(CP) – A new survey is revealing that the majority of Americans no longer believe that Jesus is the path to salvation and instead believe that being a good person is sufficient. As part of the ongoing release of the Arizona Christian University-based Cultural Research Center’s American Worldview Inventory,
the latest findings — exploring perceptions of sin and salvation — from George Barna, the group’s director, show that nearly two-thirds of Americans believe that having some kind of faith is more important than the particular faith with which someone aligns.
Sixty-eight percent who embrace that notion identify as Christians, including 56% of self-described evangelicals and 62% of those who identify as Pentecostals. Sixty-seven percent of mainline Protestants and 77% of Catholics also embraced that idea, the findings show.
Slightly over half of the Christian respondents said they believe someone can attain salvation by “being or doing good,” a figure that includes, 46% of Pentecostals, 44% of mainline Protestants, 41% of evangelicals, and 70% of Catholics.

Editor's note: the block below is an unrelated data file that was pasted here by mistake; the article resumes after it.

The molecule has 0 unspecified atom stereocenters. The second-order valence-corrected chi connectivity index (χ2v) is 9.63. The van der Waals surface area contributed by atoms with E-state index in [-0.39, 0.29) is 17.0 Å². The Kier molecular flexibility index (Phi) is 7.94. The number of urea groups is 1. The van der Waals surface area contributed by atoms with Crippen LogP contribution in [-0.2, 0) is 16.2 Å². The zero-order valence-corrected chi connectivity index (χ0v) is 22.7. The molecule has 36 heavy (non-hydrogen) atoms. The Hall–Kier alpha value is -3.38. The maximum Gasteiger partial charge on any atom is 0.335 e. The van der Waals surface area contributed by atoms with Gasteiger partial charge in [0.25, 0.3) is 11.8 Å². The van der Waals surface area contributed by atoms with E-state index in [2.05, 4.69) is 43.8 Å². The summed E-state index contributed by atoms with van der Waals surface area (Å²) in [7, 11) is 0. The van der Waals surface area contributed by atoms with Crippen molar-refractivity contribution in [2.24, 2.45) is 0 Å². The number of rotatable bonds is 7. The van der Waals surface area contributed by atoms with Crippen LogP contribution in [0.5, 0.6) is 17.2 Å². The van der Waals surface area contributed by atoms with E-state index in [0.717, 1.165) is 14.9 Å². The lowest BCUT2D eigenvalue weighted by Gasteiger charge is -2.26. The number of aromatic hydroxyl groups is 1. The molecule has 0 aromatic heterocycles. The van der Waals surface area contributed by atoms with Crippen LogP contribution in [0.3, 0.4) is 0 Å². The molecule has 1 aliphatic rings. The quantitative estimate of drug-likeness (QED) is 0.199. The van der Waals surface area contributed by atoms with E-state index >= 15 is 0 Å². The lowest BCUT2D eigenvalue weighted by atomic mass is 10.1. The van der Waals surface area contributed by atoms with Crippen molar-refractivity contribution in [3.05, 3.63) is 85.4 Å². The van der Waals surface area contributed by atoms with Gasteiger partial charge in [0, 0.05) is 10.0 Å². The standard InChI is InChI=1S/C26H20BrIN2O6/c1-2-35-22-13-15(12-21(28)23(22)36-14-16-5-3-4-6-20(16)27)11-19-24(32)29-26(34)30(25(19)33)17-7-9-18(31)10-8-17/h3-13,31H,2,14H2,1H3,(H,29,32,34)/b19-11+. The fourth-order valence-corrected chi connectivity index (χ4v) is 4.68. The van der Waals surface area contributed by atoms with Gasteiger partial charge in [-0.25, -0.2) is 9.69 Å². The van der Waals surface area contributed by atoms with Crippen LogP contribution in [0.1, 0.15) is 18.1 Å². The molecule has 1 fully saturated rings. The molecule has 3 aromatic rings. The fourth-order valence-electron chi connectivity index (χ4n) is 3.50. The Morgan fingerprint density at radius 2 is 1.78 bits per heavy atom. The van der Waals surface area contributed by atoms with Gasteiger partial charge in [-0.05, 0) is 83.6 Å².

In addition to the viewpoint that eternal salvation can be earned, survey results show that 58% of Americans believe that no absolute moral truth exists and that the basis of truth is factors or sources other than God. Seventy-seven percent said that right and wrong are determined by factors other than the Bible. Fifty-nine percent said that the Bible is not God’s authoritative and true Word and 69% said people are basically good. READ MORE